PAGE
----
The Effects of Rest Frames on Simulator Sickness Reduction

2017, Zekun Cao Regis Kopper, Ph.D. Jason Jerald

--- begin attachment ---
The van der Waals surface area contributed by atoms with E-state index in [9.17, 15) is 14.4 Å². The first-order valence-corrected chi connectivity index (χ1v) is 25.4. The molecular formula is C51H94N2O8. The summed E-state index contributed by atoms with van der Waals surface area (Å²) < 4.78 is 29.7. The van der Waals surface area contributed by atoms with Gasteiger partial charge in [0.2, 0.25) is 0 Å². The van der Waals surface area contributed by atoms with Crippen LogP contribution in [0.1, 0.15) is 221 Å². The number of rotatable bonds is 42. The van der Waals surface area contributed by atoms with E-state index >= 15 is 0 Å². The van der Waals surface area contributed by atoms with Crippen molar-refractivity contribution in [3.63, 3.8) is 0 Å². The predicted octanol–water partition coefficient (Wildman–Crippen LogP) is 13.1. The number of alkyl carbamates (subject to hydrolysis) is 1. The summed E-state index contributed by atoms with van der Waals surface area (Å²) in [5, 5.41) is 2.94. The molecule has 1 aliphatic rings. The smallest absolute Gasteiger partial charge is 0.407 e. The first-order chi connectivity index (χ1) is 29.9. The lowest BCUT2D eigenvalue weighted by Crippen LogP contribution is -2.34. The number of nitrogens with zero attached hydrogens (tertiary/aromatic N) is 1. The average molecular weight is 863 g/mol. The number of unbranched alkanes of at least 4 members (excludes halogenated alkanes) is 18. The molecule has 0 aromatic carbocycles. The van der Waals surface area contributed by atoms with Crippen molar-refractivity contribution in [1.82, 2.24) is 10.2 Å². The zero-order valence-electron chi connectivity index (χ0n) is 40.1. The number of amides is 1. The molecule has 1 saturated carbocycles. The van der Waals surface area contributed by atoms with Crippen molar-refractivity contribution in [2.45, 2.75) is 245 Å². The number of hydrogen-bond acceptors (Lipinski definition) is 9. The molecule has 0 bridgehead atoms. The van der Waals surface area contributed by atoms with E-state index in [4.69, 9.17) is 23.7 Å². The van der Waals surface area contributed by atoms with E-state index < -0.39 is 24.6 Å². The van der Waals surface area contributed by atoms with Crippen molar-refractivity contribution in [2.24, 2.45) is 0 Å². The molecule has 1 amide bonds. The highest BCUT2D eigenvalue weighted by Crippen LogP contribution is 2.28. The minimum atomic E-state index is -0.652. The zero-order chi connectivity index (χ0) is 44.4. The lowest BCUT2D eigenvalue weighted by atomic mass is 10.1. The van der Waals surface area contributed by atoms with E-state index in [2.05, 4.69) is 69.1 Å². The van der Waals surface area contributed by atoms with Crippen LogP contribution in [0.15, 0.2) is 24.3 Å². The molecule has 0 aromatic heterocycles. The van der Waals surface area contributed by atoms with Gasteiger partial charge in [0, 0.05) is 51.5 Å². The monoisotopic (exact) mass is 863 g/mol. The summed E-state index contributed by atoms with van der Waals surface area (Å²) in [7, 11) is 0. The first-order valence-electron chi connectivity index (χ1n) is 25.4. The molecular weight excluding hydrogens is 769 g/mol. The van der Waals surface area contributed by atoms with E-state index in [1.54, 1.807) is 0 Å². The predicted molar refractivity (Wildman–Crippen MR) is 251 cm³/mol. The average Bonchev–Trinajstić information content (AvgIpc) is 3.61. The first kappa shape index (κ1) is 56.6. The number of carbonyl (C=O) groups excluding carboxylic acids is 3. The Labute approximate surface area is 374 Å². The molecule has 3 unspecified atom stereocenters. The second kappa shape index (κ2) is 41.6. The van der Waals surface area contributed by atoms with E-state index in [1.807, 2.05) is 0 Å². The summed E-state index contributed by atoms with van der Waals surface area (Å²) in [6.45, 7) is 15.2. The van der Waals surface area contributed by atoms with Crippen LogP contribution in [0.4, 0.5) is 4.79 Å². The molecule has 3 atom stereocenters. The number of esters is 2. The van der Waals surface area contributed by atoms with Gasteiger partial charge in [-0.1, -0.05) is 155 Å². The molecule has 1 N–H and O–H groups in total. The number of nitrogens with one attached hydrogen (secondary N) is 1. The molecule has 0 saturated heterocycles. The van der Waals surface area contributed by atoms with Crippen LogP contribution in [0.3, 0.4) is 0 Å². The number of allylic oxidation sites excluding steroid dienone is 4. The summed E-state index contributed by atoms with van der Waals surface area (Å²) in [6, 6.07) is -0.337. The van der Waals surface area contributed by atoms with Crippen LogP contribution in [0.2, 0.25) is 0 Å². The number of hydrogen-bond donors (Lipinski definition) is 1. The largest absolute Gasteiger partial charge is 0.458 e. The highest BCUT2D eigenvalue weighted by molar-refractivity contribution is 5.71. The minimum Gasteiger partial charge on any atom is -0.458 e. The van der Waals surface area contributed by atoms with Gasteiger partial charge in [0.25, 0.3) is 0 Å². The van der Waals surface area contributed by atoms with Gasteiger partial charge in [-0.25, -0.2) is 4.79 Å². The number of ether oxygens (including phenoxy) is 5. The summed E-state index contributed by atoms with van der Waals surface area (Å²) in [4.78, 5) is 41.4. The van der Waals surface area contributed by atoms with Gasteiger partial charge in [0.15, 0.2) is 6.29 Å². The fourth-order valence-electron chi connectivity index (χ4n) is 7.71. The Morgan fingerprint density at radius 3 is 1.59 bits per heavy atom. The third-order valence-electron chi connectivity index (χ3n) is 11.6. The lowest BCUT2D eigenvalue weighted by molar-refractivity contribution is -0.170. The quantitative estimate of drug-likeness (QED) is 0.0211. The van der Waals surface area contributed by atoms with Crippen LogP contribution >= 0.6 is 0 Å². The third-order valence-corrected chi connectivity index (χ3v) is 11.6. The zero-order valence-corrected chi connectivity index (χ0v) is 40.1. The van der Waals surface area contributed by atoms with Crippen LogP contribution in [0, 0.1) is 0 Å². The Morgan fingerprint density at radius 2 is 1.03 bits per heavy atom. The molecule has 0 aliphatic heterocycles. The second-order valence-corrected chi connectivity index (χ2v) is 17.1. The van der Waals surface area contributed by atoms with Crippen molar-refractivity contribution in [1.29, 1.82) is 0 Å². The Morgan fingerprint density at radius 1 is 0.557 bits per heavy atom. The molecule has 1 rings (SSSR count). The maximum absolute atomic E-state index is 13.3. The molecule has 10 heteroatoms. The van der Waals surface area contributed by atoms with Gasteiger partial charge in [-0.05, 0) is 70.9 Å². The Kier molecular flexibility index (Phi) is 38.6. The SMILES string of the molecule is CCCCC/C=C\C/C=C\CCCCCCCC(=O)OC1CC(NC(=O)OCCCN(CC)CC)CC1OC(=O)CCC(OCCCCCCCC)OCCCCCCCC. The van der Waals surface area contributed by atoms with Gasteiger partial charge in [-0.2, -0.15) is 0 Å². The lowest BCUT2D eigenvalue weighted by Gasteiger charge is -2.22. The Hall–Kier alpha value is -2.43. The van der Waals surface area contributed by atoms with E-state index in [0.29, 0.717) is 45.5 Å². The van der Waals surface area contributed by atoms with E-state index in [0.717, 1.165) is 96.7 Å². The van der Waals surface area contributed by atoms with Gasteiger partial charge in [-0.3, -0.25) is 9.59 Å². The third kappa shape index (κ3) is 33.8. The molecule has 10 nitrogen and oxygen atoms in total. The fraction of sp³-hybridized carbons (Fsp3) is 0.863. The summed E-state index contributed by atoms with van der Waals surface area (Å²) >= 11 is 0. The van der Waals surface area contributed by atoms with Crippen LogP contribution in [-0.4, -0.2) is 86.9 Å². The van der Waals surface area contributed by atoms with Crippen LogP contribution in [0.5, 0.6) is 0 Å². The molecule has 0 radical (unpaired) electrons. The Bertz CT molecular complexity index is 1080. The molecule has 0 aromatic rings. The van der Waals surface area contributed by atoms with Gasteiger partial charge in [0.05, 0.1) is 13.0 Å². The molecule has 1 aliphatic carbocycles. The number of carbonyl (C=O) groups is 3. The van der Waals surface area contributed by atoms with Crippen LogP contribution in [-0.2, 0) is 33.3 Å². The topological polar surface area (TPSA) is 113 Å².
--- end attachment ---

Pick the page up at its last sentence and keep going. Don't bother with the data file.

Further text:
Master’s Student Zekun Cao is currently working on a project that addresses simulator sickness, a very common problem with virtual reality. Virtual Reality sickness occurs, like most forms of motion sickness when, visual, vestibular (inner ear), and muscular cues do not match up the way they normally would in the real world. Take a flight simulator, for example. While flying an actual plane, a person would feel and see the plane turning, rolling and pitching and his/her muscle would react to the movement accordingly. In Virtual Reality the only sensory input received is visual and this separation between what is felt and what is seen is what makes users sick. This project researches the effects of rest frames on simulator sickness reduction. In Zekun’s model, the rest frame takes the form of a mask that appears in the user’s field of view. Having this fixed reference point was hypothesized to help users cope with simulator sickness, and was proven effective through a user study. Participants were asked to complete 6 laps of a circle in a simulated environment and were asked to submit a sickness evaluation from 1-10 at six different points in the circle. With the rest frame, subjects completed a greater number of laps and submitted lower sickness scores on average.